RettighedsAlliancen (RA), a Danish coalition of right holders in the music and film industry, has sued Grooveshark. According to RA, the music streaming service has no (licensing) contracts with right holders to offer their music. Therefore, Grooveshark is infringing the holders’ copyrights.
“When you want to offer music on the Danish market, one must have an agreement with right holders to do so. Grooveshark does not and has been completely uncooperative,” Maria Fredenslund, chief of RettighedsAlliancen explained.
Grooveshark's streaming service exists for several years now. However, the service is getting more users lately and that’s why RA wishes to block the service. Additionally, Grooveshark's course of action would also create unfair competition in Denmark, for example with Spotify. This similar streaming service actually did sign contracts with right holders.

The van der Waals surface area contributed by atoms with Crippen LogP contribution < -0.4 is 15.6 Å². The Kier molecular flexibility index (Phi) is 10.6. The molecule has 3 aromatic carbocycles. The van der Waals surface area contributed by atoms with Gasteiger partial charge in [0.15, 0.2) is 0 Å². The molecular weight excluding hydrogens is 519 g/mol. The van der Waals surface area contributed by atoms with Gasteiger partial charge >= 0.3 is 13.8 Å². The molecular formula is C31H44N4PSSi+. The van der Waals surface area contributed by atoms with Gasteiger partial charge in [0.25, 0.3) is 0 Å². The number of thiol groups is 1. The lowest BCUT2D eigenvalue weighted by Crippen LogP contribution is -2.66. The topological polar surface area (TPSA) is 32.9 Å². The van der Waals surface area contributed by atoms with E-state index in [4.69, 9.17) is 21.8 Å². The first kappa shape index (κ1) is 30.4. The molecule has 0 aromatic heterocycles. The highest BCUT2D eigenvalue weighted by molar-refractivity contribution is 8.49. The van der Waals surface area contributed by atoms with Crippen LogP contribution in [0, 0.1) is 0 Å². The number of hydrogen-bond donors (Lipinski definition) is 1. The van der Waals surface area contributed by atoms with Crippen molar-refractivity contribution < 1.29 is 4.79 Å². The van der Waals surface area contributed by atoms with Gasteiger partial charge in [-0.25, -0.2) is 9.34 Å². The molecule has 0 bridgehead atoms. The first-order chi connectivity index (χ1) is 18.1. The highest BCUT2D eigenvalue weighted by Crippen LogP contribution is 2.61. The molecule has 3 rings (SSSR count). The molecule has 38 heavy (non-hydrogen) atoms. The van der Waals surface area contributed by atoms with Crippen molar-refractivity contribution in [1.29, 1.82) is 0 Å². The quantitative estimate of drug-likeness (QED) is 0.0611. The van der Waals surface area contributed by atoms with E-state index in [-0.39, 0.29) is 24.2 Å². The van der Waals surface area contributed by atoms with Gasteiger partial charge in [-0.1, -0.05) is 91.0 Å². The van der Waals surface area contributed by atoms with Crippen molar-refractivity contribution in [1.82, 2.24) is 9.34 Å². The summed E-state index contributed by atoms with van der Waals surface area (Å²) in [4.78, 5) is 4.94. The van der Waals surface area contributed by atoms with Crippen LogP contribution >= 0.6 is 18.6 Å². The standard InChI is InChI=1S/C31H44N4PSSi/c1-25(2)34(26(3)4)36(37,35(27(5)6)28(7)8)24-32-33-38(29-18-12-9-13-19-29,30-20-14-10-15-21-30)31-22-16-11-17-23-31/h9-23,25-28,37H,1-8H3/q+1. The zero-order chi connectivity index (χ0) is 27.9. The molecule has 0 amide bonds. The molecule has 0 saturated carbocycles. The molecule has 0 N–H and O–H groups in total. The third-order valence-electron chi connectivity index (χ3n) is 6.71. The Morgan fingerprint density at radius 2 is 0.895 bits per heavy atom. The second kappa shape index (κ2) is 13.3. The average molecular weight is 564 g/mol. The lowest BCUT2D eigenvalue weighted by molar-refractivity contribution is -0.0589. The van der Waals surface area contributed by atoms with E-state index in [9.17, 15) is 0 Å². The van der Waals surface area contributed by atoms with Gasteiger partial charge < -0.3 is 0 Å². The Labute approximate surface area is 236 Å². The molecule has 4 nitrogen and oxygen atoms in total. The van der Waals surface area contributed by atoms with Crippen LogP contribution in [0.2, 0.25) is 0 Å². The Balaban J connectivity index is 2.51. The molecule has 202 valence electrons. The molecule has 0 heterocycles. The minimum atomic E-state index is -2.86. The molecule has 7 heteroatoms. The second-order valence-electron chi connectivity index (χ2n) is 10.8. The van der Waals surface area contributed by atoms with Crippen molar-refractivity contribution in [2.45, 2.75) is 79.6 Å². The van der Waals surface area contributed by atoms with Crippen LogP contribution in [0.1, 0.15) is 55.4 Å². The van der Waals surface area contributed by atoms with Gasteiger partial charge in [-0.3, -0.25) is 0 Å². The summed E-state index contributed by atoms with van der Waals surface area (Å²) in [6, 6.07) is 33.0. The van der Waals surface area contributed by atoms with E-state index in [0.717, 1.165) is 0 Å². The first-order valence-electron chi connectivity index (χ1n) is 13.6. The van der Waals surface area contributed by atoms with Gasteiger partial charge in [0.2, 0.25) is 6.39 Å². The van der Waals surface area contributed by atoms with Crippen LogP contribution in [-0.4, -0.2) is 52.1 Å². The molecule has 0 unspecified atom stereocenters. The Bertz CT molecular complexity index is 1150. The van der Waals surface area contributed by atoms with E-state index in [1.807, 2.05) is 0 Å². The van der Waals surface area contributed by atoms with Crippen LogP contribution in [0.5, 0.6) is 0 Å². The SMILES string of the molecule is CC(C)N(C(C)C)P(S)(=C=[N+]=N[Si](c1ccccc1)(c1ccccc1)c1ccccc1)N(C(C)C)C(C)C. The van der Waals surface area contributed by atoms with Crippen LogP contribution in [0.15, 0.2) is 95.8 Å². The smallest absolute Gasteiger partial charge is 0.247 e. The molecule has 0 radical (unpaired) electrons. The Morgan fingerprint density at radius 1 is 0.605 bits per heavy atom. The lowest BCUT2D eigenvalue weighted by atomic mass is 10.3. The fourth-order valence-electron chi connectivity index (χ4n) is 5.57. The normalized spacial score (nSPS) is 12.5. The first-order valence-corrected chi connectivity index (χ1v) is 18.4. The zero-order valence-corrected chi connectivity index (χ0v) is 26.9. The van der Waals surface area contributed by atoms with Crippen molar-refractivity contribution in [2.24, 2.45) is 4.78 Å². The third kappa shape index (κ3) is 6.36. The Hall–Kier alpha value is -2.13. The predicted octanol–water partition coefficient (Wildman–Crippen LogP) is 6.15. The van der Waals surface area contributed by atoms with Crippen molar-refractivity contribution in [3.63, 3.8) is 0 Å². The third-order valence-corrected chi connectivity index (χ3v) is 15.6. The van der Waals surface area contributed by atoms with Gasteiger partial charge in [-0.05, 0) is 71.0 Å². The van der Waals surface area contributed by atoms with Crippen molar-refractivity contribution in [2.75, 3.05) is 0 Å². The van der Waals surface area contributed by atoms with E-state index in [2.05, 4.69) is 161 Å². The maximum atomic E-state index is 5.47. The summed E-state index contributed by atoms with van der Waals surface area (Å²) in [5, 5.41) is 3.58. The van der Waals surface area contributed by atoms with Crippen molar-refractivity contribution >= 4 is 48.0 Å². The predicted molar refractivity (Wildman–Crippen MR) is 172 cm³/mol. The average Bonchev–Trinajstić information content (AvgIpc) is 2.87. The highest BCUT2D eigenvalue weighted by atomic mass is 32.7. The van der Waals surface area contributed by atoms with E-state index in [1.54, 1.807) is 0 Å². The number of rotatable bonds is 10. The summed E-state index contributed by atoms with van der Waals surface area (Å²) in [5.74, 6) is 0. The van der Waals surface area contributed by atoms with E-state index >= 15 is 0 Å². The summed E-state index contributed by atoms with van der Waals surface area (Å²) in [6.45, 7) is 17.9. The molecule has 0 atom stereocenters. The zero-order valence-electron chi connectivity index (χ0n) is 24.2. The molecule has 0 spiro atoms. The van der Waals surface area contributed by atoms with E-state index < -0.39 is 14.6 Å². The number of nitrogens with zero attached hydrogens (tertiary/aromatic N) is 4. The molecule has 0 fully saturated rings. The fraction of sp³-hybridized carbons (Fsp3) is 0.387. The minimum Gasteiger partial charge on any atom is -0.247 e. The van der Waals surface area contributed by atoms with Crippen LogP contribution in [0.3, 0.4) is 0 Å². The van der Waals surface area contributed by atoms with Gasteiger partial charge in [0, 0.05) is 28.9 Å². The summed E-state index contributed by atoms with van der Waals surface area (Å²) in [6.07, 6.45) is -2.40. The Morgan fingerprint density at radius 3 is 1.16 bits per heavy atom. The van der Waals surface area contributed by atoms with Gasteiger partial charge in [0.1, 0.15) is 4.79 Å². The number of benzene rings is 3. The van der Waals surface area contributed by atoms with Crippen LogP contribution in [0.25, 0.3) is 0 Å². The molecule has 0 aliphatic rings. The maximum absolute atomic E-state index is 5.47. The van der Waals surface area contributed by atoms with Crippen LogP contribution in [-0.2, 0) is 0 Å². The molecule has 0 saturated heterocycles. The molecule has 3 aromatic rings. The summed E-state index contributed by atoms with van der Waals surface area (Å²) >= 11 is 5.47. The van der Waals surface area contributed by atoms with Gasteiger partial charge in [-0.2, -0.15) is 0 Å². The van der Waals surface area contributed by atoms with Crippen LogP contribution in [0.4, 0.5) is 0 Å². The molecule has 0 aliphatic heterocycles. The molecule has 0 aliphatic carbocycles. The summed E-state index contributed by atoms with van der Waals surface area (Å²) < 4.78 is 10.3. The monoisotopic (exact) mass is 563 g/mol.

Now, the RA asks the court to order a DNS blockade of the music streaming service. To block a DNS, the ISP removes the IP address of the blocked website. When someone tries to go to the blocked websites, you get a blank screen in the browser, because it does not know the IP address. If the Danish court rules in favour of RettighedsAlliancen, Grooveshark is forced to carry out the blockade through their ISP.
Reference: Tweakers, TorrentFreak
By: Karen Groen